This was yesterday along the West Rim Trail a mile and a half past Angel’s Landing at about 6,500 feet. This elevation is at peak right now! Much of this trail is above 7,500 feet, and those colors are past, and most on the ground. In the valley floor, colors are just beginning to change. I would say at the Temple of Sinawava, maybe 20% of the leaves are now yellow, with a bit less further down the valley. The next few weeks should be great.
Looking into Behunin Canyon last night from near our campsite along the West Rim Trail. West Rim Trail was an awesome two day hike – more to come.
Seems I’m not home for very long these days – just a week and a half for this last stretch – but a great week and a half, Alaska can be so beautiful this time of year!
We are off today for a fun five week trip. Planning on doing more backpacking on this trip then usual – have reservations for Havasu Falls in the Grand Canyon, and hope to do the West Rim Trail and possibly East Rim in Zion if we can get the permits. Going to spend time in Valley of Fire State Park, Nevada where I have two sold out works, and Arizona as well.
Last night at the Temple of Sinawava, Zion National Park, Utah.
A couple of hikers making their way up the Zion Narrows.
I have written this before – but hiking up a river while surrounded by 1,500 foot high cliffs is just an amazing, fun experience!
We have done this hike on a few different trips – hard to come here and not do it. But in the past it has always been in October – I was surprised at how many more people were up there in May as compared to October. I can’t begin to imagine what July must be like.
Yesterday afternoon we arrived at one of my favorite National Parks – Zion!
I usually don’t photograph from such common vantage points, but with out much time to scout, I thought what the heck, jumped on my bike and we road up to the “bridge” An older fall image from this same location has sold really well, so it doesn’t hurt to have a Spring version.
Here are more Zion National Park photos.
Throwing in a photo of the Escalante region of Utah doesn’t seem to fit with my recent Antarctica theme, but I can explain.
I first passed through the Escalante area more than 12 years ago and loved the region. I expected to be blown away by the Moab area, Zion and Bryce, places you hear so much about, but Escalante came as a surprise. It was immediately evident that the photo opportunities were endless. My intentions were to return for an extended visit to really explore the area. Lack of cell and internet access has kept us from making an extended visit – the disadvantage to being self employed, although I did spend a brief bit of time photographing the area in 2005, and more recently passed by to visit photographer friend Guy Tal, which reminded me again how I loved the area.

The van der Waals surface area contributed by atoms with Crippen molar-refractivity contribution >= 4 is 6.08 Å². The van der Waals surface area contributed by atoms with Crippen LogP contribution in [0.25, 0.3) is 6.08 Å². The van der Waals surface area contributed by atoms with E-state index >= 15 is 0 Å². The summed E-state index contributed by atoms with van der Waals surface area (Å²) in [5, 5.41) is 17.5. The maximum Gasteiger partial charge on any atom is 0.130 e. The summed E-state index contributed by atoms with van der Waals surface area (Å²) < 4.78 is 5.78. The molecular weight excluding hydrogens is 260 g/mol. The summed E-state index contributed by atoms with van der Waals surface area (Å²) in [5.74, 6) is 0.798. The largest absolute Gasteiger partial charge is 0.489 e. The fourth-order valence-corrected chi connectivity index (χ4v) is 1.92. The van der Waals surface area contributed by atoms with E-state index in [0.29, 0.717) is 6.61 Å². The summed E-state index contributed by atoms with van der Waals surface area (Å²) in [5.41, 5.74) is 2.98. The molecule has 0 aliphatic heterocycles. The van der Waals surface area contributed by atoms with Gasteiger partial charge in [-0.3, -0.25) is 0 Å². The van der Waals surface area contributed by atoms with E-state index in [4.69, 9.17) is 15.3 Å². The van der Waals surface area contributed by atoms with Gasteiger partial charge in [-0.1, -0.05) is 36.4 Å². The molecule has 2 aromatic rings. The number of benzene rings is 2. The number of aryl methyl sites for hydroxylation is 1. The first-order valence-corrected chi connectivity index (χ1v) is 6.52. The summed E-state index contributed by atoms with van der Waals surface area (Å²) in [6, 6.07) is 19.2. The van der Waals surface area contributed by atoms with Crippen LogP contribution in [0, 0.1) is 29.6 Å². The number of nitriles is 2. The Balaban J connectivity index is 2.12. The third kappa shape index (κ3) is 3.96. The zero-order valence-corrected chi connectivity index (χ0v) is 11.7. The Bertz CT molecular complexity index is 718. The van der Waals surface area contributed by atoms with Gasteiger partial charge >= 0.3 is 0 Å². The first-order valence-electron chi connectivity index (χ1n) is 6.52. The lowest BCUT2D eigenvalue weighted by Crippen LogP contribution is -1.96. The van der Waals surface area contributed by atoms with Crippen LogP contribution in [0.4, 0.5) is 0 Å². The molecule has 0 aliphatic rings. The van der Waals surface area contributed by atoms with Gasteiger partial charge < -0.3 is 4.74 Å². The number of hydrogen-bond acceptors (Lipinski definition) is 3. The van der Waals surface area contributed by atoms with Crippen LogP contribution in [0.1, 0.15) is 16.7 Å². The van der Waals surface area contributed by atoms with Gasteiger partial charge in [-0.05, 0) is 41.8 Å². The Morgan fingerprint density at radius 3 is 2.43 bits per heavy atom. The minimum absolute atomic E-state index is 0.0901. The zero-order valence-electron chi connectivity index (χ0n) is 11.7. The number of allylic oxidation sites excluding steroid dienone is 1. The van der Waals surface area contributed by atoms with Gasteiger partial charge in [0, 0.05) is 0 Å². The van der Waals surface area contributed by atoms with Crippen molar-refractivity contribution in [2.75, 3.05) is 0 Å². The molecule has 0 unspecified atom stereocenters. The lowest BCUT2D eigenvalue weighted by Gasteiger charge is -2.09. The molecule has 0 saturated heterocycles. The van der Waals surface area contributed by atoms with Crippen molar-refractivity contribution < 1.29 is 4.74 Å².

Fast forward to Antarctica. I found all the fellow staff members to be extremely knowledgeable, fascinating, and insightful. One of the staff members was Thomas Lowe Fleischner (Tom), who is a professor of natural history at Prescott College in Arizona. On the first day of our trip, Tom and I were paired together as part of a group hike into Tierra del Fuego National Park. On that hike I really enjoyed Tom’s insight, and his ability to explain things in such an interesting way. From then on I made a point of staying within earshot of Tom when I could, so that I might learn as much as possible.
Tom is also an author and it turns out that one of Tom’s books, Singing Stone, was about the natural history of the Escalante Canyon region (Capitol Reef National Park, Grand Staircase-Escalante National Monument and Glen Canyon NRA). I love natural history books, and have many shelves of them. But, most are guide book in style, with page after page of animal tracks, wildflowers or birds. Tom was kind enough to share his book with me which I recently finished.
What I loved about Tom’s book is the story telling nature that covers all those things you wonder about when visiting the area. I felt like I was hiking around the area with Tom as he explained things I asked about! Not just birds and geology, but the history, the plant life, effects of management decisions and more. It was fascinating – I wish there were similar books on other regions!
So what causes the dark streaks you see on the canyon walls? Which adult hummingbird builds the nest and raises the young? You will just have to read the book!
Sticking with the Winter in the Southwest theme – this was another one from the same trip as the Grand Canyon Post from yesterday.
We arrived at Bryce just ahead of a winter storm that brought almost a foot of fresh snow to the region. The snow closed the roads behind us, leaving us “trapped” in this wonderful park. We were the only ones in the campground when the roads were closed behind us. Fortunately we had a 4 wheel drive and could still get around on the un-plowed roads giving us the entire National Park completely to ourselves – what a treat!